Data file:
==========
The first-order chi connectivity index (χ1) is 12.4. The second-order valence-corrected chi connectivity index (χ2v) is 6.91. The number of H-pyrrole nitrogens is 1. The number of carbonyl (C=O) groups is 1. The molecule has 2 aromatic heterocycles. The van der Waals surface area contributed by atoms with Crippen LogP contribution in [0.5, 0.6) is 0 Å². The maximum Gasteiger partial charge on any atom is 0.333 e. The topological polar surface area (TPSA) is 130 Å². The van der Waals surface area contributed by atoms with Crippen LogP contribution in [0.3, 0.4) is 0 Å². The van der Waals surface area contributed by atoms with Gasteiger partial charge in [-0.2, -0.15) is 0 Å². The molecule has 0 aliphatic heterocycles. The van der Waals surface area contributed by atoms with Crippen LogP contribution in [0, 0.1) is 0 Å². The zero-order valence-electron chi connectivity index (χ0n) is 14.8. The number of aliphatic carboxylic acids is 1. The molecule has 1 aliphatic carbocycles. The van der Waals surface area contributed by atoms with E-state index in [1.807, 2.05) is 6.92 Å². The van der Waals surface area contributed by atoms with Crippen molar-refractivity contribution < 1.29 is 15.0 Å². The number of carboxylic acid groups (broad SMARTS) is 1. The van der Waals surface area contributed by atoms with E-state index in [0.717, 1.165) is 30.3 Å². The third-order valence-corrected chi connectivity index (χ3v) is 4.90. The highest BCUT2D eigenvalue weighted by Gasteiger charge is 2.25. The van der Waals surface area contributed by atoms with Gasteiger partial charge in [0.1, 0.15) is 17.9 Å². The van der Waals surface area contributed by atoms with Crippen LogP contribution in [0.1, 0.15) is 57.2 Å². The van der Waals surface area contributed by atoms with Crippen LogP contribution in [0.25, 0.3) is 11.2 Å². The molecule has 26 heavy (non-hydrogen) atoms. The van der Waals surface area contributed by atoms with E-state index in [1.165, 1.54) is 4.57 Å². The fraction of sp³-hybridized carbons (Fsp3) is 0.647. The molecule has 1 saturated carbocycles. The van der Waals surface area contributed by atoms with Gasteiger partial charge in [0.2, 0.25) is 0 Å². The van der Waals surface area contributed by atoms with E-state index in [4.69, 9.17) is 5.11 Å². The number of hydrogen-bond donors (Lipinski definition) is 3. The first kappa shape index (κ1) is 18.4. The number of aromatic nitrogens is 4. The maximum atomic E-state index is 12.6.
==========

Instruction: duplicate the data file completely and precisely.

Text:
The first-order chi connectivity index (χ1) is 12.4. The second-order valence-corrected chi connectivity index (χ2v) is 6.91. The number of H-pyrrole nitrogens is 1. The number of carbonyl (C=O) groups is 1. The molecule has 2 aromatic heterocycles. The van der Waals surface area contributed by atoms with Crippen LogP contribution in [0.5, 0.6) is 0 Å². The maximum Gasteiger partial charge on any atom is 0.333 e. The topological polar surface area (TPSA) is 130 Å². The van der Waals surface area contributed by atoms with Crippen LogP contribution in [0.3, 0.4) is 0 Å². The van der Waals surface area contributed by atoms with Gasteiger partial charge in [-0.2, -0.15) is 0 Å². The molecule has 0 aliphatic heterocycles. The van der Waals surface area contributed by atoms with Crippen LogP contribution in [0, 0.1) is 0 Å². The zero-order valence-electron chi connectivity index (χ0n) is 14.8. The number of aliphatic carboxylic acids is 1. The molecule has 1 aliphatic carbocycles. The van der Waals surface area contributed by atoms with E-state index in [1.807, 2.05) is 6.92 Å². The van der Waals surface area contributed by atoms with Crippen molar-refractivity contribution < 1.29 is 15.0 Å². The number of carboxylic acid groups (broad SMARTS) is 1. The van der Waals surface area contributed by atoms with E-state index in [0.717, 1.165) is 30.3 Å². The third-order valence-corrected chi connectivity index (χ3v) is 4.90. The highest BCUT2D eigenvalue weighted by Gasteiger charge is 2.25. The van der Waals surface area contributed by atoms with Gasteiger partial charge in [0.1, 0.15) is 17.9 Å². The van der Waals surface area contributed by atoms with Crippen LogP contribution in [0.1, 0.15) is 57.2 Å². The van der Waals surface area contributed by atoms with Crippen LogP contribution in [0.25, 0.3) is 11.2 Å². The molecule has 26 heavy (non-hydrogen) atoms. The van der Waals surface area contributed by atoms with E-state index in [1.165, 1.54) is 4.57 Å². The fraction of sp³-hybridized carbons (Fsp3) is 0.647. The molecule has 1 saturated carbocycles. The van der Waals surface area contributed by atoms with Gasteiger partial charge in [0.2, 0.25) is 0 Å². The van der Waals surface area contributed by atoms with E-state index in [4.69, 9.17) is 5.11 Å². The number of hydrogen-bond donors (Lipinski definition) is 3. The first kappa shape index (κ1) is 18.4. The number of aromatic nitrogens is 4. The maximum atomic E-state index is 12.6.